Legazpi, The Philippines, 27 November 2020 -- What Molave (local typhoon name Quinta, October 2020) failed to destroy, super typhoon Goni (local typhoon name Rolly, October 2020) flattened. And we thought that was the end of it. But if you suffer from Triaphilia—the belief that bad things come in threes—then it would not surprise you if Vamco (typhoon Ulyssees, November 2020) had to come and inflict the coup de grâce.
Fortunately, Don Bosco Agro-Mechanical Technology Center in Bicol only suffered the destruction of its crops. It is an agricultural school. However, it did suffer infrastructure damage last December 2019 with Kammuri, typhoon Tisoy.
In May 2020, Don Bosco was already reaching out to families affected by the lockdown due to the Covid-19 pandemic. Food relief packs had been distributed to 14 communities. That would translate to 743 families or 2,720 individuals.
In the wake of the three successive typhoons, Don Bosco Legazpi reached out to 730 families in 20 communities. Food relief packs were distributed. Roofing materials were also given out to some families. (Funding limited the number of families that could be assisted.) To one community in Guinobatan, cleaning materials (pails, basins, bath soap, detergent soap, etc.) were given out because they suffered mud flood. In San Miguel island, fishing boats would be given out to some families. Many more families lost their fishing boats but limited funding forced the number of beneficiaries to a few families. A few months back Don Bosco Legazpi had completed a training program in crop production for the Agta, a group of indigenous people in Bicol. We also reached out to them with food relief packs for 125 families.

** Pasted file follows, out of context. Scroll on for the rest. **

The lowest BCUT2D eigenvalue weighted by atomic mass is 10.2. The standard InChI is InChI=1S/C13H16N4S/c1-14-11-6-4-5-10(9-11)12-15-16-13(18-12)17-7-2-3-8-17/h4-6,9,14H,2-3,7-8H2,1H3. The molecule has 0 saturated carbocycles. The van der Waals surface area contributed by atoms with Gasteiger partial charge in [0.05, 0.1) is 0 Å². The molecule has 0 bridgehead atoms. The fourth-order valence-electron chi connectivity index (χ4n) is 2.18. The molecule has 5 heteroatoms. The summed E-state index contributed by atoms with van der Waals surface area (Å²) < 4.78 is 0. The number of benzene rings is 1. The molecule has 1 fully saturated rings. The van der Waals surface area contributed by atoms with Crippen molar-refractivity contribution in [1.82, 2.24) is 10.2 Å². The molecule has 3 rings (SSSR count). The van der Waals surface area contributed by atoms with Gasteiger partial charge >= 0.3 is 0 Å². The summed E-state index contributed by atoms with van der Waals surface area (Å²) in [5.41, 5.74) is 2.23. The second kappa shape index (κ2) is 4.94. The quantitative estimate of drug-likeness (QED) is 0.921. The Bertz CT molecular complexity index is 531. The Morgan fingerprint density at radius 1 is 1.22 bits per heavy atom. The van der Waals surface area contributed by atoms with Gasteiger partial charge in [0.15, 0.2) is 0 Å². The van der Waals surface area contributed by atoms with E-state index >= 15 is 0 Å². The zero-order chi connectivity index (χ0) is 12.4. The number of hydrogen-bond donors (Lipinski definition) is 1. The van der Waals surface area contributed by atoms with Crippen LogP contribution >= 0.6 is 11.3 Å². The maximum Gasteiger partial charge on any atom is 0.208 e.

Don Bosco Legazpi has already forged a strong working relationship with these communities. We have also learned how to organize an efficient outreach effort. And the reason is simple. Calamities are a yearly occurrence in the Bicol region and so we work with these communities almost every year.
Typhoons are the most common occurrence. Sometimes they are storm surges that wreak havoc in coastal areas. This was the case in Tiwi two years ago. But the biggest relief effort in recent memory was due to the eruption of Mayon volcano about four years ago.
Our outreach activities are funded by donors from here and abroad. The extent of the assistance we are able to give is heavily dependent on the funding we receive. This was true in the past. This remains true in the present and in the future. And Don Bosco Legazpi hopes to maintain the trust of these donors.